A day in the life of… an Equestrian Event Secretary
To start off with, what is an Event Secretary?
An Equestrian Event Secretary manages all office-based matters relating to the lead up of the event and is responsible for the execution of the event on the day.
Typical duties of this job includes:
- Booking judges, officials and stewards
- Contacting and organising volunteers
- Attending meetings for various governing bodies of the sport and coordinating their requirements with regards to the events
- Working with the marketing department for event promotion
- Taking entries, producing times and results for the competitors
- Providing excellent customer service to competitors, both in the run up to the event, on the day of the competition, and afterwards too.
- Ensuring the event runs smoothly on the day, and any issues are dealt with efficiently and effectively
With over 165 events per year, Eland Lodge Equestrian delivers a successful Equestrian events calendar, ranging from grassroots unaffiliated fixtures through to British Dressage, British
Showjumping and British Eventing affiliated events, also the Pony Club Regional Dressage, Showjumping and Eventing Regional Championships and Eland Lodge National Hunter Trial Series Championships.
A typical day in the life of an Event Secretary at Eland Lodge
With events at Eland Lodge most weekends, Thursday’s are a crucial day for event organisation. This is how our events manager would spend an average Thursday at Eland Lodge:
“I’d start off the day checking my emails, processing any withdrawals, specific time requests and new entries into events. There’s usually around 150 requests each day so although this sounds simple, it can be a long and complex process.”
“Once all the changes have been processed, I can then move on to downloading competitor details and creating the competition times documentation. Setting competitor times can be quite time consuming and you really have to pay attention to the details – taking into account multiple riders, multiple classes, travelling companions, specific time requests. The times then have to be published on the website, and a times and information email is sent out.”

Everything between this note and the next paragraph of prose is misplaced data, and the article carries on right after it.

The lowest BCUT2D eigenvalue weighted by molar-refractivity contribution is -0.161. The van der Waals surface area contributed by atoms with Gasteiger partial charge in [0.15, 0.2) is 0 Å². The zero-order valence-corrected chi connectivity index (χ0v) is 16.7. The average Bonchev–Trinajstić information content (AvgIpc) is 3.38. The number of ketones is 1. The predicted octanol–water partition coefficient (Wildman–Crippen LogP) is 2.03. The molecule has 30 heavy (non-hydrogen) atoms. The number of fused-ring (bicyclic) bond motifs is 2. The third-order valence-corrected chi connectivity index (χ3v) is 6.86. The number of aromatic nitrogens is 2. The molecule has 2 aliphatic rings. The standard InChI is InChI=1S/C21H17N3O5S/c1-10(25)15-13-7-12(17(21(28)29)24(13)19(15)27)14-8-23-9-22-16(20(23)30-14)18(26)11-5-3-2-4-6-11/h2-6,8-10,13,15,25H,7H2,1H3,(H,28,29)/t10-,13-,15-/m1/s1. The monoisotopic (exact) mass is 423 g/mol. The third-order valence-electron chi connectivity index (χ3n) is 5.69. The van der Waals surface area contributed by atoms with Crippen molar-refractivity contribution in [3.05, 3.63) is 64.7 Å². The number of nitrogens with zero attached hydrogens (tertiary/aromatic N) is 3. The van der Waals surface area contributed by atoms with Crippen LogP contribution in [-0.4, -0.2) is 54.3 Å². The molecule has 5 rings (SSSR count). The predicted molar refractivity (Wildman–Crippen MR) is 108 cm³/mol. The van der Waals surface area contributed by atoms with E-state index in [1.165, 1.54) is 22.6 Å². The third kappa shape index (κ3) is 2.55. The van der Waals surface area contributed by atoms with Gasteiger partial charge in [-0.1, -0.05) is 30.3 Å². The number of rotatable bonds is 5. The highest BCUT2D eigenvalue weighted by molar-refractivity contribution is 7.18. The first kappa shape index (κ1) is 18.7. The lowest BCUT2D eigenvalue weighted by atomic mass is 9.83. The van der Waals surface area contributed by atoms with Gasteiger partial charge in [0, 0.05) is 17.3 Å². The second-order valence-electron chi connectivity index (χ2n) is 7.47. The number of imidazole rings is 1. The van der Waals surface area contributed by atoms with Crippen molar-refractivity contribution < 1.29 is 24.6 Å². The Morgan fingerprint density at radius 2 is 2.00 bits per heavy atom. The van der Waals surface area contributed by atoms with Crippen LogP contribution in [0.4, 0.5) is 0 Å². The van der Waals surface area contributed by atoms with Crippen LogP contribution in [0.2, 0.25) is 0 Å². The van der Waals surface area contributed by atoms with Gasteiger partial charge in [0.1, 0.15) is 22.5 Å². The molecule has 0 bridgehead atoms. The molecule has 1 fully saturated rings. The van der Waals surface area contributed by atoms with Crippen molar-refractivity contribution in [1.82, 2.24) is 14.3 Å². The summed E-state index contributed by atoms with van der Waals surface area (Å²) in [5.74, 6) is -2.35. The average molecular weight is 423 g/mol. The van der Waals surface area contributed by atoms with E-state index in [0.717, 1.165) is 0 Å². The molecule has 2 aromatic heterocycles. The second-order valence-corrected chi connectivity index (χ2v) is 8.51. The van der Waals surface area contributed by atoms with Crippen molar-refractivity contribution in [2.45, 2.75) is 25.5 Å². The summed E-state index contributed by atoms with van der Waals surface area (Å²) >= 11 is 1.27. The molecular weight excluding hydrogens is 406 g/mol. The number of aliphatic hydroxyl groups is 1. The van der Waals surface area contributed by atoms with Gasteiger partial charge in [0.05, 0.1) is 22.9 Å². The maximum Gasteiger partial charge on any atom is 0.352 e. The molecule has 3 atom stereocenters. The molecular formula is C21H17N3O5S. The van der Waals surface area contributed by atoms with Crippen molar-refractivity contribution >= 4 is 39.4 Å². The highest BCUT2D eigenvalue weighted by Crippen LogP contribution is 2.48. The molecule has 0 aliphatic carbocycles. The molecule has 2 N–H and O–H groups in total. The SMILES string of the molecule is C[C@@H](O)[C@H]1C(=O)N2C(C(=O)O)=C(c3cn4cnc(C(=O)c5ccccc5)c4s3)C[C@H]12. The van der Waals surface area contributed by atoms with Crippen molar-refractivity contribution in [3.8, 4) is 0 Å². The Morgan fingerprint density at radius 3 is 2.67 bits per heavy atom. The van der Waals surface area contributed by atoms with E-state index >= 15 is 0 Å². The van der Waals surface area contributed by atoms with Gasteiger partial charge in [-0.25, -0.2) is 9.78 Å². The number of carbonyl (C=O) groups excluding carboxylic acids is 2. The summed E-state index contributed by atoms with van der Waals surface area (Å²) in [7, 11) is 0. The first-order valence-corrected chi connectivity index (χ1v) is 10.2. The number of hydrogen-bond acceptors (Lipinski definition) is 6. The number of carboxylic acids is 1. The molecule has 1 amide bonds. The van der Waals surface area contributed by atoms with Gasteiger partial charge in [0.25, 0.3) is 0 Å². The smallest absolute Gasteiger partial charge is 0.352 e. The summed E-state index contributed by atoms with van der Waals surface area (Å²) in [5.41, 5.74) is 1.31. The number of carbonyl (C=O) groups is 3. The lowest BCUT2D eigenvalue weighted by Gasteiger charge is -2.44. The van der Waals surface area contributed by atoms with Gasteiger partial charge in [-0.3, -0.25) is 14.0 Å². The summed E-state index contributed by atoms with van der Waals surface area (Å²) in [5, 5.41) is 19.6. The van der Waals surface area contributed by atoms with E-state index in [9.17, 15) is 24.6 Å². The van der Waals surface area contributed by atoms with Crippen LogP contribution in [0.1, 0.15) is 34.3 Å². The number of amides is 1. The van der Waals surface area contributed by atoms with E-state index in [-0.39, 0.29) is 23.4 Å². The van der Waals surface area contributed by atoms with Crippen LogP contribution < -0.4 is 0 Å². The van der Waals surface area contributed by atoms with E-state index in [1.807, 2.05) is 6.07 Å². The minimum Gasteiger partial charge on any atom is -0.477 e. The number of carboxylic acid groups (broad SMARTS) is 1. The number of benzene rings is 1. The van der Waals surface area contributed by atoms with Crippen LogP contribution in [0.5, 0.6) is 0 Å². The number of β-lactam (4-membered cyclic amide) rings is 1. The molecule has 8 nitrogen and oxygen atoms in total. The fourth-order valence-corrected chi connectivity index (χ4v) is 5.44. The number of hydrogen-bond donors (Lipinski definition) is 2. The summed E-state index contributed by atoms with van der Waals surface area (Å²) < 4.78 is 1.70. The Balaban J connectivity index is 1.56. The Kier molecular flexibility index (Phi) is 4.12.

Liaising with Officials
“Once the times are out, I then liaise with the judges and officials to let them know their work times, send them the running orders, and ensuring any dietary requirements are noted and catered for.”
Rosettes and prizes
“I then prepare the rosettes and prizes for the event – getting the prize vouchers/money ready in envelopes and with the correct rosettes.”
Competitor requests, queries and late entries
“Once the times have been released there will always be queries; everything from simple questions about the event itself, through to competitors having forgotten to ask for an early or late time, entered the wrong class, or even riders who have forgotten to enter the event completely. Once these last-minute changes have been made I then have to update the times and officials with the new versions.”
Checking and preparing IT
“IT plays a more and more important role in the competition day, from live scoring by officials, through to competitor scoreboards and displaying marketing videos. I set up the scoring systems, get mobile routers up and running, and prepare laptops and TVs for the show.”
Doing prep for the next event
“I’ll also be working on bits and pieces for future events throughout the day – getting the dates sorted with the sporting governing bodies for the next season, booking judges, talking to volunteers, hiring toilets, booking caterers – there’s never a dull moment!”
What skills and experience do you need?
The life of an equestrian events manager is a busy one, but it’s so rewarding to see everyone having a fantastic time with their horses at your event. Strong organisational skills are a must for this role. Combining a passion for equine sport with strong planning and management skills plus good communication, a positive approach to problem solving and being able to work as part of a team.
At Eland Lodge we can run up to six events per week and therefore to keep all the ‘plates spinning’ can be challenging, therefore good organisational skills are essential, as it is down to the Events Secretary to deal with the entries, organise the competitor times, ensure the correct officials are present, the equipment is ready e.g. timing heads for a Showjumping competition or fence judge boxes for a cross country event, competit